Shark cartilage is one of the staples among nutraceuticals, on the shelves of health food stores for quite a few years now. It is touted for its anti-inflammatory benefits in treating arthritis and other inflammatory conditions and especially, cancer.
The use of powdered cartilage to treat wounds was originally popularized by John Prudden, a surgeon from New York, in 1954. Prudden used powdered cartilage from cows, finding it effective in the acceleration of wound healing, the treatment of arthritis, inflammatory bowel disease and even advanced cancer.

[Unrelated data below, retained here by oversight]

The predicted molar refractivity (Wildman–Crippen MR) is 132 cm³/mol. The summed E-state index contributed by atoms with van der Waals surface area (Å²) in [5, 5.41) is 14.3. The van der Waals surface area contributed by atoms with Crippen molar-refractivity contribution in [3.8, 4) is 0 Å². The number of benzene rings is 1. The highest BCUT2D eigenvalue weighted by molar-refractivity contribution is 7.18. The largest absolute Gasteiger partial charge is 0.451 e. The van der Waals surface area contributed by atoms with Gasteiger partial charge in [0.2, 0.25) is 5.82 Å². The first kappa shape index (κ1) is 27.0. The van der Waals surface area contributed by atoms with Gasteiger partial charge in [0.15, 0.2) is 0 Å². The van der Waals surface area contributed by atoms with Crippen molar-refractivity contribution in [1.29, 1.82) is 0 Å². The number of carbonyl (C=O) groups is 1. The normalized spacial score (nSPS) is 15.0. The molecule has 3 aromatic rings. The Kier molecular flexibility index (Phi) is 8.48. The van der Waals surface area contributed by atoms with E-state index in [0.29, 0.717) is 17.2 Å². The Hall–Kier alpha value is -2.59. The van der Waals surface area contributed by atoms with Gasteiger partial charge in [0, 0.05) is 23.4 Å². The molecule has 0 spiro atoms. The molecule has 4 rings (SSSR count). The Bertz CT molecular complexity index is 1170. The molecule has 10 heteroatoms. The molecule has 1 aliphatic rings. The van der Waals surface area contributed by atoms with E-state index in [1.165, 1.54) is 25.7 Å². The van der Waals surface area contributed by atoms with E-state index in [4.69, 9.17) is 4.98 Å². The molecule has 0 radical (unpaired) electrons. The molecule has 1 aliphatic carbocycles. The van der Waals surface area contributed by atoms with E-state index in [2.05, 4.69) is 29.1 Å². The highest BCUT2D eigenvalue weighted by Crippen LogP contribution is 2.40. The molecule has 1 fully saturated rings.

Cartilage from sharks was popularized by the 1992 bestseller by William Lane and Linda Comac: “Sharks don’t get cancer”, followed by “Sharks still don’t get cancer” in 1996. The point of the claim was to imply that there is something unique about cartilage from an animal—like a shark—whose skeleton is entirely made of cartilage—not bone, and that there are curative powers which can only come from that type of animal. Of course, convincing millions of people that only shark cartilage will do is not particularly healthy for shark populations around the world, and shark populations have indeed suffered, as the commercial market for shark cartilage has skyrocketed. READ it HERE